Representative L’Italien voted in favor of legislation to strengthen child protections in the workforce and streamline the work permit process. The legislation updates antiquated statutes and increases penalties against those who violate child labor laws.
North Andover – State Representatives Barbara L’Italien (D- Andover) voted in favor of legislation strengthening protections to all Massachusetts children, under the age of 18, in the workplace. The legislation also took steps to further streamline the child work permit process.
The bill was passed last week to strengthen Massachusetts’s child labor laws. The House voted overwhelmingly to send the bill to the Senate after the Joint Committee on Commerce and Labor reported on it favorably. The vote marks the first time since the 1930’s that the Legislature significantly reformed Child Labor statutes.
“This legislation is beneficial to both employees and employers. The existing laws do not accurately reflect the current job market affecting young workers today,” said Representative L’Italien. “As a teenager I learned valuable life lessons in the workplace and believe that today’s teenagers can benefit from similar experiences, however, we must guarantee that they do so in a safe and appropriate environment.”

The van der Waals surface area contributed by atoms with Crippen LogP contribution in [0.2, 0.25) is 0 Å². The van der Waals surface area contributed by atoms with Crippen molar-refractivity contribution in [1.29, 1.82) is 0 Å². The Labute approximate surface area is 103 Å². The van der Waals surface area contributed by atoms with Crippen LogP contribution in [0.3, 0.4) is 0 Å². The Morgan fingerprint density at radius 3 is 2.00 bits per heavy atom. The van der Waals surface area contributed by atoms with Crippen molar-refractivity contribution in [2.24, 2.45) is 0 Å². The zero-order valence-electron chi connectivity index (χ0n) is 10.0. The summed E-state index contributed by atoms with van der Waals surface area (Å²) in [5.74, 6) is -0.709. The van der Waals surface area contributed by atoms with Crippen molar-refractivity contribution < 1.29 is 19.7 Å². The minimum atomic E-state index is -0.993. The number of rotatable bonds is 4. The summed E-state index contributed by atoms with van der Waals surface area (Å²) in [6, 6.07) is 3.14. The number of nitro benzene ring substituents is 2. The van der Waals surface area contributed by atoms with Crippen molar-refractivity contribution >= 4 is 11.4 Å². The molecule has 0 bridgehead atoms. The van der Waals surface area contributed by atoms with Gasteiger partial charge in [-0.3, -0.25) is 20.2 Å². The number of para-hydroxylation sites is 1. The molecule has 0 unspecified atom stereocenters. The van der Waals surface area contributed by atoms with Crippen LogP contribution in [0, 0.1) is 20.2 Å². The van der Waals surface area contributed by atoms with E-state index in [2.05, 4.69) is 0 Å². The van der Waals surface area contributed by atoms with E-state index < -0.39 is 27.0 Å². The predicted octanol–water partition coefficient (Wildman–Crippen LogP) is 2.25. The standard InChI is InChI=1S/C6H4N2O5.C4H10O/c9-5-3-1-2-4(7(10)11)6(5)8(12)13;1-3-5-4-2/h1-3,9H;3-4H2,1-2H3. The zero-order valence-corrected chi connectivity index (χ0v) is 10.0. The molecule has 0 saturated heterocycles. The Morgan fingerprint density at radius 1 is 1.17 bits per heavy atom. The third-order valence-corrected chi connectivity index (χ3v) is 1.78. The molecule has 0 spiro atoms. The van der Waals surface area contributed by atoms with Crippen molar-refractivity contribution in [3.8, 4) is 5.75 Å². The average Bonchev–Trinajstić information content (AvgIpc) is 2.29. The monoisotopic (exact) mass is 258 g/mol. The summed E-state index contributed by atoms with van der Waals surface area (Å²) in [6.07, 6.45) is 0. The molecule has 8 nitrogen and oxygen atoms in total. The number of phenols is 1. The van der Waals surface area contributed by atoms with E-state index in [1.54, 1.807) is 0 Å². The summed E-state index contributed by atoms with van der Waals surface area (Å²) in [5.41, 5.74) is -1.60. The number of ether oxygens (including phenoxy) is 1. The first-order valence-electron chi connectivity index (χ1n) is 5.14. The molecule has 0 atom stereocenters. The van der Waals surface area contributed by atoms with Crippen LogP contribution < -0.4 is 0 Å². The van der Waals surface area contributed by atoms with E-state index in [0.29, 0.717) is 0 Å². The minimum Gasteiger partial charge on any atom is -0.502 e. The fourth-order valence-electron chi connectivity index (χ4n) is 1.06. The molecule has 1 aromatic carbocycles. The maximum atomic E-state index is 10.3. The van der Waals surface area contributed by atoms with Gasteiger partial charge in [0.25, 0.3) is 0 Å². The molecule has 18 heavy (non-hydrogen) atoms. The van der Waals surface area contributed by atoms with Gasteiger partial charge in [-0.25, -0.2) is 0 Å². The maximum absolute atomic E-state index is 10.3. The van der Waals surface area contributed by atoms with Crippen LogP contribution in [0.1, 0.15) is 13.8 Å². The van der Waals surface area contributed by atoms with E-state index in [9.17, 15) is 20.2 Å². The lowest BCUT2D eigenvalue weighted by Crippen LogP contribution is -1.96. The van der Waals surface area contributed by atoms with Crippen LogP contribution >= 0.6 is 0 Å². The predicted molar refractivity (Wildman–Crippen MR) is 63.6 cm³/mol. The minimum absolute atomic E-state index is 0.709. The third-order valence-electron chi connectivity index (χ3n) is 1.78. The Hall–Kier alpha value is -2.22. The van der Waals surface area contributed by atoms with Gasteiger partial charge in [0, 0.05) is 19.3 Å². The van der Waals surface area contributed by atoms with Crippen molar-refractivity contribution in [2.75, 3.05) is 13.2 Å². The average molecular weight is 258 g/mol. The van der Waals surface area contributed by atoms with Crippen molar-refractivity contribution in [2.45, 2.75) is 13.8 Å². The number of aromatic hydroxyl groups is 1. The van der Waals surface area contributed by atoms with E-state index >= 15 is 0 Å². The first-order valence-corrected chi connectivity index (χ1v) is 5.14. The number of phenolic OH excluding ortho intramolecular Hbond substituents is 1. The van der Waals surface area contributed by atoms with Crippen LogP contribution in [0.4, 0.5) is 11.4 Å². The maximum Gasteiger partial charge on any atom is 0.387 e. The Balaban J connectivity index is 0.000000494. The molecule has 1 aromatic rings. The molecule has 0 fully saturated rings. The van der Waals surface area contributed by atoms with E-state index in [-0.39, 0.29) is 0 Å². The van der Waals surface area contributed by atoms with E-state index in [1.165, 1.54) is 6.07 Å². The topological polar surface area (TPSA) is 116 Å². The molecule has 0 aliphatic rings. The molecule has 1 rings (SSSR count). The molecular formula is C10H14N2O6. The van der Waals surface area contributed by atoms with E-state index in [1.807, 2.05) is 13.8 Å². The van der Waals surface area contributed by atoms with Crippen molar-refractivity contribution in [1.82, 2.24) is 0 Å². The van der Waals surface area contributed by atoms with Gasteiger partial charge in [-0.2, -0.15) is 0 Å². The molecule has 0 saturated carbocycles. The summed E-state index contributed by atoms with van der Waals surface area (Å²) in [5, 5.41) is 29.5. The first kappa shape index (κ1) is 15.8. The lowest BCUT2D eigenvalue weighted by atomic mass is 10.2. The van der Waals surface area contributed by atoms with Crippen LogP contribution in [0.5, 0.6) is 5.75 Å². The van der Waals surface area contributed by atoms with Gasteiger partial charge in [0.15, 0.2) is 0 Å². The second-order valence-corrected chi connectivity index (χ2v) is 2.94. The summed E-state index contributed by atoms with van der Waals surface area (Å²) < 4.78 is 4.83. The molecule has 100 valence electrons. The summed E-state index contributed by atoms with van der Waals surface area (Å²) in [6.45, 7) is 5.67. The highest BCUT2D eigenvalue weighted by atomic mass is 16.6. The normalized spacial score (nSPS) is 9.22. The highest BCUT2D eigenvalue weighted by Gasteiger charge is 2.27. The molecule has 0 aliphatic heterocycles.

Currently, the Attorney General only has the power to seek criminal charges against violators of the child labor laws. The existing statutes are rarely enforced because the criminal courts are not inclined to pursue such cases.
The bill strengthens the enforcement authority of the Attorney General’s Office by allowing him to fine employers who violate the Child Labor Laws through a civil process. First offenses would cost $500; second offenses, $1,000; and subsequent offenses, $5,000. “The provisions of this bill would create a much greater deterrent to employers that willingly violate the statute,” Representative L’Italien said.
The bill also extends working hours for all 16 and 17 year olds, from 10 PM to 11:30 PM on non-school nights. Furthermore, the legislation requires that teens working after 8 PM have an adult supervisor, and prohibits minors from working in jobs that require them to carry a firearm. Finally, the bill reorganizes the work permit application process by requiring each child under the age of 18 to obtain an employment permit from their local school superintendent. The current system requires permits for 14 and 15 year olds and educational certificates for 16 and 17 year olds.
Representative L’Italien stated, “Two thirds of American high school students are employed. We need to make sure that the proper safeguards are in place to protect them.”
The bill was filed in response to concerns raised by the Attorney General, the Massachusetts Coalition for Occupational Safety and Health (Mass COSH), and many concerned parents and working teens after reports have shown that teens are injured on the job at approximately twice the rate of adults.